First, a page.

I count on getting 4 meals out of a 1kg chicken. That's a portion of hot roast meat, plus plenty of leftovers to do interesting things with (more on that another day). And then there's the carcass.

For me, a chicken is always good value for money not just because of the number of meals I can make for myself but because I get to make real stock. Forget stock cubes - they are nasty, mass-produced lumps of grit that when dissolved produce a bland but over-salty liquid. The only bought stock in my larder is Marigold vegetable bouillon, which is very good quality. But for meat stock, it must be home-made.

Home-made chicken stock is both sublime and versatile. Properly brewed, it makes a flavoursome base for soups, risottos, stews and casseroles.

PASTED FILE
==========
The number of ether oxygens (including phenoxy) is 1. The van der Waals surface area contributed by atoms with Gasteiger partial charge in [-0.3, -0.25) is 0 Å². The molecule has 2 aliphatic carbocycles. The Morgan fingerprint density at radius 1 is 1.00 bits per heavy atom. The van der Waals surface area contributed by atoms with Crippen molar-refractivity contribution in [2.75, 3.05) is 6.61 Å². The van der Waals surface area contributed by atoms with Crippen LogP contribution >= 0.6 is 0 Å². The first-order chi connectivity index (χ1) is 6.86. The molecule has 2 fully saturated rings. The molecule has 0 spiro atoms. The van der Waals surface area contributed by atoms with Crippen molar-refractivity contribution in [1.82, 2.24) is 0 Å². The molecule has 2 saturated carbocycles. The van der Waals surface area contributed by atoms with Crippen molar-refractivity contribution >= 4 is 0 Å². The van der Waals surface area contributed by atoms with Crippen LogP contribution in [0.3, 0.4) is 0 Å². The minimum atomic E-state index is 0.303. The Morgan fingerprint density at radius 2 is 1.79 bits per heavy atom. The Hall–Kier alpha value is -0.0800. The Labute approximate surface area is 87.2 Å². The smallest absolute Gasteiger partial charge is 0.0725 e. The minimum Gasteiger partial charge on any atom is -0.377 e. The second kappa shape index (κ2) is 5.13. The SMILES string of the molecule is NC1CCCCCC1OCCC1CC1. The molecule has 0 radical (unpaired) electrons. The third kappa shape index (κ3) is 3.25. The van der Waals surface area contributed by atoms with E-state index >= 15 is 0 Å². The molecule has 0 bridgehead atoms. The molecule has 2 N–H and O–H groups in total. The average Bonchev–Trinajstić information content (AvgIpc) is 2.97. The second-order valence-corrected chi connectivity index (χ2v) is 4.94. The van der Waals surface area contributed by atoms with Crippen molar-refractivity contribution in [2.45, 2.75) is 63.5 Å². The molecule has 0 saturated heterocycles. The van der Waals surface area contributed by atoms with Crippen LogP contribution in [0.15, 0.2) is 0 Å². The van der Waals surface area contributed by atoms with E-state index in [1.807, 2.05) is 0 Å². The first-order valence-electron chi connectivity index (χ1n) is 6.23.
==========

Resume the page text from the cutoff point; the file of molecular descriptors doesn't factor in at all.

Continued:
What you need: 
A chicken carcass
Herbs
Assorted vegetables
A big pan
Water


What to do:
Strip the carcass of all the leftover meat and store it in the fridge. Boil a kettle full of water and then get some heat on the hob - put the roasting tin on and pour in a little boiling water, then stir and scrape with a wooden spatula to salvage all the leftover roasting juices and crusty bits from the bird. Pour carefully into the pan. Add the carcass - I usually stuff mine with lemon, garlic and shallots and these all go in the pan with the bones. A couple of bay leaves should join the mix. Depending what else I have in the house, I'll add a quartered onion, a carrot and a celery stalk, and possibly some fresh parsley. Add the rest of the hot water from the kettle and bring the pan to the boil.